Sunday, October 20, 2013

Halloween Hootenanny: Bride of the Monster (Edward D. Wood Jr, 1955)

After seeing Frankenweenie yesterday, which features the vocal stylings of Martin Landau, I was quite tempted to re-watch Burton's biopic Ed Wood this evening, and mainly due to Landau's performance as Bela Lugosi, for which he deservedly won an Oscar. But in the end I didn't quite fancy it, instead opting for this delightfully creaky movie, which is itself part recreated in Burton's film. 

As with yesterdays movie, Bride of the Monster is overflowing with mad science shenanigans, and features Lugosi as Dr. Eric Vornoff, a man on a mission to create a race of atomic supermen so he can conquer da vorld (mwa hah hah!). He's aided in his quest by his somewhat reluctant assistant Lobo (Tor Johnson), whose main job seems to be (as is usually the case with these things) picking up human test subjects for the doctor to experiment on.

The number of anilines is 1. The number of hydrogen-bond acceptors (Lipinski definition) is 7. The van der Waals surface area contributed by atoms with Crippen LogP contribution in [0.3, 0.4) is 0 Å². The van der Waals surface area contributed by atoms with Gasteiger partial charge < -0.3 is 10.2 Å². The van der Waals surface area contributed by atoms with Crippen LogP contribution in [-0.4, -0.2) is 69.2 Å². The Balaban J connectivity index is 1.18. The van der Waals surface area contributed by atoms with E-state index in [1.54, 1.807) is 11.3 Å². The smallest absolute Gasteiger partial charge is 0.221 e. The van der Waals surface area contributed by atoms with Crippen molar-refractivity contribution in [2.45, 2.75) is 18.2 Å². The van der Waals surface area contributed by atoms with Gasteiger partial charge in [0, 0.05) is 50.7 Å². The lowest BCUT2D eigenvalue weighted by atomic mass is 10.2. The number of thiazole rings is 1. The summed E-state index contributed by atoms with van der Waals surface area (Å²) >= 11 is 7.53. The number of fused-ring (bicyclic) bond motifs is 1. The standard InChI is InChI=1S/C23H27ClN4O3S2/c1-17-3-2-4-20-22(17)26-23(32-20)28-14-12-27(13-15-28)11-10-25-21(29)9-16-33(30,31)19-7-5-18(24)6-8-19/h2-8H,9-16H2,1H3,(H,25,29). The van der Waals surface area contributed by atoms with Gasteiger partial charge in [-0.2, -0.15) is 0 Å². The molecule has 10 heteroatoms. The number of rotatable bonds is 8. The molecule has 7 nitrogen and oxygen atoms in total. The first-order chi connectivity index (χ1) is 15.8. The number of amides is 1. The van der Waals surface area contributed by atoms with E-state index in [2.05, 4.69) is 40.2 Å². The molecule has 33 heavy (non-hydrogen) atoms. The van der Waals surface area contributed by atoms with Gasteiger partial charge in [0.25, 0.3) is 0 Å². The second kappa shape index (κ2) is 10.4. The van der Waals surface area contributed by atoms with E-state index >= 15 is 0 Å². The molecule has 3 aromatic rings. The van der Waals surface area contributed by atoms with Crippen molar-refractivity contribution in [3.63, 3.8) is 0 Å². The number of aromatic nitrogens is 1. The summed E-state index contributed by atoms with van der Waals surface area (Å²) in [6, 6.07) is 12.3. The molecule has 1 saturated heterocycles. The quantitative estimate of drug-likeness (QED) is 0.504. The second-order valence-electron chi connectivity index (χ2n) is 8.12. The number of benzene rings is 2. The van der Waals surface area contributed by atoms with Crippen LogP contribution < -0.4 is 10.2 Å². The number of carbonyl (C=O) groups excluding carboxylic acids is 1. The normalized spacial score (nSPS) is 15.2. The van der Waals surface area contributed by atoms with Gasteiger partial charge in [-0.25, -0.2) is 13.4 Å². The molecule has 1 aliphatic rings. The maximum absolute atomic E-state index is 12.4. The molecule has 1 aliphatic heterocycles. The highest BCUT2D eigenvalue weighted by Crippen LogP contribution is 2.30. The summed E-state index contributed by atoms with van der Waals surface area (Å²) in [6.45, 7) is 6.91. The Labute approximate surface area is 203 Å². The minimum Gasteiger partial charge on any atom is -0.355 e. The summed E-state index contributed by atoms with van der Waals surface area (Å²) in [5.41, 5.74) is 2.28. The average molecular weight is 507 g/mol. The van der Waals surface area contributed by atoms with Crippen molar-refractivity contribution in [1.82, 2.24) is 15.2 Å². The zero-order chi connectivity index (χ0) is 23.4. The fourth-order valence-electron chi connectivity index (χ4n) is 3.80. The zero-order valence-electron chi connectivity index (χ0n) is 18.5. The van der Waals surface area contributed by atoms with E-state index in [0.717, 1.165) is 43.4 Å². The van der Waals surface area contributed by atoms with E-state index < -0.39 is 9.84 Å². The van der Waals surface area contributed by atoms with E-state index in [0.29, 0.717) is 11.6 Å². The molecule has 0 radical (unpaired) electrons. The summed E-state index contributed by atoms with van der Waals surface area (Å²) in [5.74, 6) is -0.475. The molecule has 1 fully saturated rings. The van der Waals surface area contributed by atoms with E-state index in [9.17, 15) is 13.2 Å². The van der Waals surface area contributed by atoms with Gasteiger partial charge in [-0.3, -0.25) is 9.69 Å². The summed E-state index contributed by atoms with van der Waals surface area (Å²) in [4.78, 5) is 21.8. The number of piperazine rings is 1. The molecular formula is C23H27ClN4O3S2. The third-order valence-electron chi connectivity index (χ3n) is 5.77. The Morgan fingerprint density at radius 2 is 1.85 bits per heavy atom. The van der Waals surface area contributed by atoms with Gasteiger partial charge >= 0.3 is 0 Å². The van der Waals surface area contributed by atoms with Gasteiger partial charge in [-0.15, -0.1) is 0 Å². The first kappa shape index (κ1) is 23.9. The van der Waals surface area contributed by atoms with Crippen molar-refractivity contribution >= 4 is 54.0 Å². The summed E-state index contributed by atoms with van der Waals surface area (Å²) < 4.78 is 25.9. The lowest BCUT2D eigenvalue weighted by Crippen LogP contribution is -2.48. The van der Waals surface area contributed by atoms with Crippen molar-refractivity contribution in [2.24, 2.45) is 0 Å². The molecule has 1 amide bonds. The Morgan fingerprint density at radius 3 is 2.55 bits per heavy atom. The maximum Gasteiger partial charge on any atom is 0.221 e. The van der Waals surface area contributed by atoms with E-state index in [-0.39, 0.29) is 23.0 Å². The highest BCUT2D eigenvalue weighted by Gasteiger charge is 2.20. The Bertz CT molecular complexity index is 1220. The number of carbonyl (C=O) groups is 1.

Despite Ed Wood's notorious reputation, this is a fairly serviceable B movie, even if many of the events that transpire within it are pretty forgettable. The film is mainly of note as it contains Lugosi's last speaking role, and the actor grabs hold of the part like he always he does... that is, like it really is his last performance. This is the thing I really love about watching the guy... even when given the task of playing an ostensibly generic role in a B sci-fi horror movie, he still approaches the character as if he were playing Hamlet or King Lear. To say that his performance makes the movie is something of an understatement, to say the least. And the ending for this one really has to be seen to be believed....

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